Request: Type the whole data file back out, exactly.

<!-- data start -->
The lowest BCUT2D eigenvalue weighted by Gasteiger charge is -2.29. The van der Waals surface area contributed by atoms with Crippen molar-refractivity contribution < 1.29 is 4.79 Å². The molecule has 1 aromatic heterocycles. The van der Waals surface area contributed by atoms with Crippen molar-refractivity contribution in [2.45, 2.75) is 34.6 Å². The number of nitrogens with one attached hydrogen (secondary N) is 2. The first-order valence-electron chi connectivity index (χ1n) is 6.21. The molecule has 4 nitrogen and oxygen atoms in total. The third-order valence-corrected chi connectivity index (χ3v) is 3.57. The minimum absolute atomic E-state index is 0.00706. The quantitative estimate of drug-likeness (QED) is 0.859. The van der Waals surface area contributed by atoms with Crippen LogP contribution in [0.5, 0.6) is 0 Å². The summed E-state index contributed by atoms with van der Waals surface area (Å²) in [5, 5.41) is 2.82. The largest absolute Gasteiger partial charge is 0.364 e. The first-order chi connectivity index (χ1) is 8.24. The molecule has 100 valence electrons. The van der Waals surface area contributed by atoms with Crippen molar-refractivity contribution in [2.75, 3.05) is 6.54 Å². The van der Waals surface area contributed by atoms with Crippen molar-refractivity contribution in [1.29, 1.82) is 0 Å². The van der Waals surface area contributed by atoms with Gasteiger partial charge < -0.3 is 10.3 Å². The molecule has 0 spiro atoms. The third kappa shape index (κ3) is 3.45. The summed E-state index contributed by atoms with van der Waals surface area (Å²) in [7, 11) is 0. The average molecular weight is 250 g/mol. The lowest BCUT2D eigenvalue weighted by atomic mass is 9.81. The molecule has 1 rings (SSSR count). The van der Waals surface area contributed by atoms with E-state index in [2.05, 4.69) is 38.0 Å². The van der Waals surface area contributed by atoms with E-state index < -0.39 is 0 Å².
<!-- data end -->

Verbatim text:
The lowest BCUT2D eigenvalue weighted by Gasteiger charge is -2.29. The van der Waals surface area contributed by atoms with Crippen molar-refractivity contribution < 1.29 is 4.79 Å². The molecule has 1 aromatic heterocycles. The van der Waals surface area contributed by atoms with Crippen molar-refractivity contribution in [2.45, 2.75) is 34.6 Å². The number of nitrogens with one attached hydrogen (secondary N) is 2. The first-order valence-electron chi connectivity index (χ1n) is 6.21. The molecule has 4 nitrogen and oxygen atoms in total. The third-order valence-corrected chi connectivity index (χ3v) is 3.57. The minimum absolute atomic E-state index is 0.00706. The quantitative estimate of drug-likeness (QED) is 0.859. The van der Waals surface area contributed by atoms with Crippen LogP contribution in [0.5, 0.6) is 0 Å². The summed E-state index contributed by atoms with van der Waals surface area (Å²) in [5, 5.41) is 2.82. The largest absolute Gasteiger partial charge is 0.364 e. The first-order chi connectivity index (χ1) is 8.24. The molecule has 100 valence electrons. The van der Waals surface area contributed by atoms with Crippen molar-refractivity contribution in [2.75, 3.05) is 6.54 Å². The van der Waals surface area contributed by atoms with Crippen molar-refractivity contribution in [1.29, 1.82) is 0 Å². The van der Waals surface area contributed by atoms with Gasteiger partial charge < -0.3 is 10.3 Å². The molecule has 0 spiro atoms. The third kappa shape index (κ3) is 3.45. The summed E-state index contributed by atoms with van der Waals surface area (Å²) in [7, 11) is 0. The average molecular weight is 250 g/mol. The lowest BCUT2D eigenvalue weighted by atomic mass is 9.81. The molecule has 1 rings (SSSR count). The van der Waals surface area contributed by atoms with E-state index in [2.05, 4.69) is 38.0 Å². The van der Waals surface area contributed by atoms with E-state index < -0.39 is 0 Å².